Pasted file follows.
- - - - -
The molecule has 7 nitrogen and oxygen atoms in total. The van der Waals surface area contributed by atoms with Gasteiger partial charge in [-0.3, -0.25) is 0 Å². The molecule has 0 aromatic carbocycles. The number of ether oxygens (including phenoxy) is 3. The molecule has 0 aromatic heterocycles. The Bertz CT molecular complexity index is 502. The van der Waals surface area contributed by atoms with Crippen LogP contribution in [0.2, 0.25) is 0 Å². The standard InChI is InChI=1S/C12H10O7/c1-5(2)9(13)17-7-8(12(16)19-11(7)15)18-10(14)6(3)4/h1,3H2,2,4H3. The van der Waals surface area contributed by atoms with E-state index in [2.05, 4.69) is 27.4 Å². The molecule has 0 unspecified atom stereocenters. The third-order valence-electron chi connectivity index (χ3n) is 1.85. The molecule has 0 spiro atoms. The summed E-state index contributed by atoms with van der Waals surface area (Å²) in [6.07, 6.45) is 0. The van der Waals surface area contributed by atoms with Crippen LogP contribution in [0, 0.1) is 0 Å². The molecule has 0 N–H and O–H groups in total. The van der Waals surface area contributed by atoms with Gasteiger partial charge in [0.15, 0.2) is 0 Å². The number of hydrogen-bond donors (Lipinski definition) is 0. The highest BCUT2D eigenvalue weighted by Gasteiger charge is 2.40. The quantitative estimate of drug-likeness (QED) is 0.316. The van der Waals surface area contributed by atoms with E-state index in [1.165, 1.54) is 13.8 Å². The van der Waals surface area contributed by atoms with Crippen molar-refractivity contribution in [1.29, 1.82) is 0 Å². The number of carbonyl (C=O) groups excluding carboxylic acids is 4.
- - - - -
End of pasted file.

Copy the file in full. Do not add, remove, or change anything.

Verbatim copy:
The molecule has 7 nitrogen and oxygen atoms in total. The van der Waals surface area contributed by atoms with Gasteiger partial charge in [-0.3, -0.25) is 0 Å². The molecule has 0 aromatic carbocycles. The number of ether oxygens (including phenoxy) is 3. The molecule has 0 aromatic heterocycles. The Bertz CT molecular complexity index is 502. The van der Waals surface area contributed by atoms with Crippen LogP contribution in [0.2, 0.25) is 0 Å². The standard InChI is InChI=1S/C12H10O7/c1-5(2)9(13)17-7-8(12(16)19-11(7)15)18-10(14)6(3)4/h1,3H2,2,4H3. The van der Waals surface area contributed by atoms with E-state index in [2.05, 4.69) is 27.4 Å². The molecule has 0 unspecified atom stereocenters. The third-order valence-electron chi connectivity index (χ3n) is 1.85. The molecule has 0 spiro atoms. The summed E-state index contributed by atoms with van der Waals surface area (Å²) in [6.07, 6.45) is 0. The van der Waals surface area contributed by atoms with Crippen LogP contribution in [0, 0.1) is 0 Å². The molecule has 0 N–H and O–H groups in total. The van der Waals surface area contributed by atoms with Gasteiger partial charge in [0.15, 0.2) is 0 Å². The number of hydrogen-bond donors (Lipinski definition) is 0. The highest BCUT2D eigenvalue weighted by Gasteiger charge is 2.40. The quantitative estimate of drug-likeness (QED) is 0.316. The van der Waals surface area contributed by atoms with E-state index in [1.165, 1.54) is 13.8 Å². The van der Waals surface area contributed by atoms with Crippen molar-refractivity contribution in [1.29, 1.82) is 0 Å². The number of carbonyl (C=O) groups excluding carboxylic acids is 4.